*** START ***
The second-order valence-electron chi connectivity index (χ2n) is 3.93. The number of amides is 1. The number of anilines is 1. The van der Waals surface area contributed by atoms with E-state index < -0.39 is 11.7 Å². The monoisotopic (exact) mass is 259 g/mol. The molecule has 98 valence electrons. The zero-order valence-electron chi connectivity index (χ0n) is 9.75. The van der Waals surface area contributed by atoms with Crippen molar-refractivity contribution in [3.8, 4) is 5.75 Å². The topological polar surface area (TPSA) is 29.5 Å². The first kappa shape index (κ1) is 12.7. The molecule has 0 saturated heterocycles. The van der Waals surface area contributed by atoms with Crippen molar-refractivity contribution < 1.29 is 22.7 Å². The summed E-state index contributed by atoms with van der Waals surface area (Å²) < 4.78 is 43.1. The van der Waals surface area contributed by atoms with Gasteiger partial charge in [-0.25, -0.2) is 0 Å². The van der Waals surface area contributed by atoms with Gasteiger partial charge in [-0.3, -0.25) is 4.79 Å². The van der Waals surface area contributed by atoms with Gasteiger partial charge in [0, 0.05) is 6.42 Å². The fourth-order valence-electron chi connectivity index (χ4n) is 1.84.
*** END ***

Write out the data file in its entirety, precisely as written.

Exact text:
The second-order valence-electron chi connectivity index (χ2n) is 3.93. The number of amides is 1. The number of anilines is 1. The van der Waals surface area contributed by atoms with E-state index < -0.39 is 11.7 Å². The monoisotopic (exact) mass is 259 g/mol. The molecule has 98 valence electrons. The zero-order valence-electron chi connectivity index (χ0n) is 9.75. The van der Waals surface area contributed by atoms with Crippen molar-refractivity contribution in [3.8, 4) is 5.75 Å². The topological polar surface area (TPSA) is 29.5 Å². The first kappa shape index (κ1) is 12.7. The molecule has 0 saturated heterocycles. The van der Waals surface area contributed by atoms with Crippen molar-refractivity contribution < 1.29 is 22.7 Å². The summed E-state index contributed by atoms with van der Waals surface area (Å²) < 4.78 is 43.1. The van der Waals surface area contributed by atoms with Gasteiger partial charge in [-0.25, -0.2) is 0 Å². The van der Waals surface area contributed by atoms with Gasteiger partial charge in [-0.3, -0.25) is 4.79 Å². The van der Waals surface area contributed by atoms with Gasteiger partial charge in [0, 0.05) is 6.42 Å². The fourth-order valence-electron chi connectivity index (χ4n) is 1.84.